If I only have 90 Schengen-friendly days in Europe, deciding where to go — and how long to stay there — is a constant juggling act. I knew that I wanted to visit Barcelona, and I hoped that four nights there was enough.
It was not.
If I didn’t feel the need to go go go, I would’ve stayed longer. Still, I did manage to experience quite a bit of Catalan culture during my brief visit. Here are some highlights from my time in Barcelona:
- I’m not a foodie, and I don’t value fine dining enough to spend a lot of money on my meals. But some things are worth a splurge. Like tapas! Luckily, my Airbnb was close to La Flauta, a place that’s really good and not too expensive. My meal started with pa amb tomàquet — bread that’s grilled, drizzled with olive oil and rubbed with tomato. Following that, I had small plates of sirloin, shrimp, tuna, asparagus, and mushrooms. It was plenty of food that, along with a glass of wine, cost €22. Worth it!
- The Picasso Museum was fantastic. It was such a thrill to see so much of his work — and such a range — all in one place. Is there anything he couldn’t do? It also made me think of this old SNL skit. I’m Picasso!
- Palau de la Música Catalana is Barcelona’s magnificent concert hall. To see the interior, you have to attend an event or one of their group tours. I did the latter. Totally worth it.
- Las Ramblas is the very wide, very long, pedestrian street that’s extremely popular with tourists. And pickpockets! (more on that in a bit)
- Off to one side of Las Ramblas is the huge and mouth-watering Mercat de La Boqueria. At this beautiful market, you can buy fresh meat, seafood and produce, as well prepared and cooked-to-order foods. One day, I bought a jamón/queso empanada and some big green olives stuffed with salmon.
- When people think of Barcelona, they think of Antoni Gaudí. I signed up for a tour that visited several of his more famous buildings that included, l-r, Casa Batlló and Casa Milà…
- I also went back on my own to tour the inside of Casa Batlló, with its beautiful terrace and rooftop, whimsical chimneys, and dragon backbone…
- And the absolutely breathtaking Sagrada Família. My photos don’t do this magnificent, work-in-progress place justice.
- I went up the elevator of Sagrada Família’s Passion Tower and got some good views of the city…
- And I went back down to La Flauta for a late breakfast on my last day. Still yummy!
- Accommodation in Barcelona is pretty reasonable. I had an incredible Airbnb apartment for $113/night. It was in a cool old building, with a cool old-timey elevator, and a cool view looking aaaaalllllll the way down to the front lobby.
- Barcelona’s main attractions, however, are a bit expensive. Here’s the breakdown:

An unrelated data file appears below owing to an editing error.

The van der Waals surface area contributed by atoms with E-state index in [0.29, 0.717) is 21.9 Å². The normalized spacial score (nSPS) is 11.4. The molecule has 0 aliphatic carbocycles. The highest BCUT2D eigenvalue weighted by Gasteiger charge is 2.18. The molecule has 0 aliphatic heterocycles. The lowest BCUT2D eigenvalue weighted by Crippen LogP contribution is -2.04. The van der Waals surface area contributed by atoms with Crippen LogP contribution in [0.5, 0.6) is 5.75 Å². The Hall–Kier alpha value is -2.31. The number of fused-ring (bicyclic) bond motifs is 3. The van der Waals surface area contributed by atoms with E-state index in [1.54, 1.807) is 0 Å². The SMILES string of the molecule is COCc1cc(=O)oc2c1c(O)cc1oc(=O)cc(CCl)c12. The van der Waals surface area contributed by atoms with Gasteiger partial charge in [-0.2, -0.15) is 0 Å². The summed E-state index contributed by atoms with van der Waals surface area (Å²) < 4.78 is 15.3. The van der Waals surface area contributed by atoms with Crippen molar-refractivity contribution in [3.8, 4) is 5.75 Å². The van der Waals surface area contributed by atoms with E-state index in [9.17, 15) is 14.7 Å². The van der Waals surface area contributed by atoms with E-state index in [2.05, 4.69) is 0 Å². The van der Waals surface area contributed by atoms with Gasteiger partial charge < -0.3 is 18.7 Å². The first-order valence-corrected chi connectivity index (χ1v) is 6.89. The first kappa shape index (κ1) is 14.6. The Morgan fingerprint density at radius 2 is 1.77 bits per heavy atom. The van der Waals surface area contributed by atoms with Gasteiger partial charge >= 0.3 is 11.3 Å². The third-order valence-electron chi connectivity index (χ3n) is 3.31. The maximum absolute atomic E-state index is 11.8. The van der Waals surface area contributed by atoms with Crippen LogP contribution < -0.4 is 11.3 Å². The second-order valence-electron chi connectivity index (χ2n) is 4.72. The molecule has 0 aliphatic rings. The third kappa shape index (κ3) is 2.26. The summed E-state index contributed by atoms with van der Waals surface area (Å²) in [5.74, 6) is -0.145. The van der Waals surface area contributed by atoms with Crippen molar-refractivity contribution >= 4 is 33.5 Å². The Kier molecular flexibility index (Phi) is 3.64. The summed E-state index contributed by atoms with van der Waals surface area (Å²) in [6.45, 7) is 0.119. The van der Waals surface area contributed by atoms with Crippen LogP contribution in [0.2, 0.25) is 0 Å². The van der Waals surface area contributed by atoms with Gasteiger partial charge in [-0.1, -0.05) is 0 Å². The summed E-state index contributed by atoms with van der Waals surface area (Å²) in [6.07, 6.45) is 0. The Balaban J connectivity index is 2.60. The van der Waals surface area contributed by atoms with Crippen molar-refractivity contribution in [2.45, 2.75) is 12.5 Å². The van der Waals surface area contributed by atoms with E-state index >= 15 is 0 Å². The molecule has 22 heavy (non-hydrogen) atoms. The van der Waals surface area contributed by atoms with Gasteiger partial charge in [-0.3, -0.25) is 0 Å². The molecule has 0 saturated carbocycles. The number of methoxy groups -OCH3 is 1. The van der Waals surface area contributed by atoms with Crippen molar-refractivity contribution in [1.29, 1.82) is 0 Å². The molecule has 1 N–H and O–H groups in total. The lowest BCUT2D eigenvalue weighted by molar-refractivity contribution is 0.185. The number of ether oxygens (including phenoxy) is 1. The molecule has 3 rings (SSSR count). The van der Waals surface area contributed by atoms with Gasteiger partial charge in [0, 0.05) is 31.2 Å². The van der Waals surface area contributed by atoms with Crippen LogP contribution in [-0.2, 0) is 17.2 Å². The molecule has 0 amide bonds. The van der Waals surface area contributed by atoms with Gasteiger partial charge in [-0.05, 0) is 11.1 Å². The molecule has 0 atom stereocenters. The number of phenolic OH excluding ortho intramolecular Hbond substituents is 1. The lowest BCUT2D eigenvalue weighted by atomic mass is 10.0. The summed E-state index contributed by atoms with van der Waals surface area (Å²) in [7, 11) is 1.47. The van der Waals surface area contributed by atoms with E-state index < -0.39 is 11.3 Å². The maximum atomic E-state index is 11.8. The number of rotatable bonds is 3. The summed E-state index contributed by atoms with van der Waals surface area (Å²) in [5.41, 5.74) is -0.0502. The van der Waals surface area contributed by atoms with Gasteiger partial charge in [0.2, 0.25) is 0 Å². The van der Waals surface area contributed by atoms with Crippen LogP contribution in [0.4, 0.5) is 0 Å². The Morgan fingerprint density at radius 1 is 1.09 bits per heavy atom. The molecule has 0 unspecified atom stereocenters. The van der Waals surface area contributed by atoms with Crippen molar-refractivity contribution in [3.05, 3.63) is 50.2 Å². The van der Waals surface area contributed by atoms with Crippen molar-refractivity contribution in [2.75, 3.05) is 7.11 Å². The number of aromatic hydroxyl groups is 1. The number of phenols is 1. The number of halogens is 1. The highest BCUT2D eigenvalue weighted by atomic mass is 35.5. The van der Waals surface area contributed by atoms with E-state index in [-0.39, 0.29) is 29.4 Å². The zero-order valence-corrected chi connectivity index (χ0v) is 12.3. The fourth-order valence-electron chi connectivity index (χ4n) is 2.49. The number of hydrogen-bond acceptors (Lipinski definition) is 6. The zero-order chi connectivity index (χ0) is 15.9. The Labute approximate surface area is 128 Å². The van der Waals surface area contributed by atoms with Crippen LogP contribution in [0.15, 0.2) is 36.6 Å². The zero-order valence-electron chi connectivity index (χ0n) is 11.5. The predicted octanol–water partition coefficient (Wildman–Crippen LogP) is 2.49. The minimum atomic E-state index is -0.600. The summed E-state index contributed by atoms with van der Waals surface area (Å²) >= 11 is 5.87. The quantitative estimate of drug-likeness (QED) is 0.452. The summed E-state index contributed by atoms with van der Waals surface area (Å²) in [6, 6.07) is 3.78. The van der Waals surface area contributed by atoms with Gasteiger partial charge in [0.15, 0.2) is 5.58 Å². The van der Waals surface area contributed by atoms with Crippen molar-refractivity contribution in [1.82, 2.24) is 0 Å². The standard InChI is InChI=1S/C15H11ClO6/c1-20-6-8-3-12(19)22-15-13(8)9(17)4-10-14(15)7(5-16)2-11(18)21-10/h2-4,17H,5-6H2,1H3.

Picasso Museum €11
Sagrada Família €29 (this includes the audio guide and admission to one of the towers)
Casa Batllo €22.50
Palau de la Música Catalana €18
- The dire warnings about pickpockets in Italy were no match for the dire warnings about pickpockets in Barcelona! Travel forum chatter aside, nearly every local I made small talk with advised me to be wary of pickpockets. But, similar to my time in Italy, I had no problems or bad experiences.
While on my Gaudí tour, I met a young couple from Dallas who were also doing a RTW trip. They’re financing theirs by participating in Workaway — a program that matches hosts providing room and board with travelers willing to provide various services (child care, farm work, teaching English, housekeeping, etc…). For two hours, we could not stop talking with each other! We had fun comparing experiences and sharing tips. It also was nice being able to converse so easily (I don’t have that opportunity very often) and share a surprising number of common quirks.
Are you always forgetting what day it is? YES!
Did you go through a period of shock in the beginning from all the change? YES!
Do you miss all your stuff? NO!
Do you find yourself trying to create little routines when you can, just to have something that feels stable? YES!
There are some wonderful and helpful blogs written by full-time RTW travelers … people who’ve been doing this for years … like Nomadic Matt and Adventurous Kate. But having a face-to-face conversation and finding comfort in the normalizing common ground was really cool and appreciated. I’m so grateful our paths crossed.
Barcelona has joined the growing list of cities that I’d love to visit again one day. I managed to squeeze in a lot of sightseeing, but there’s much more to explore.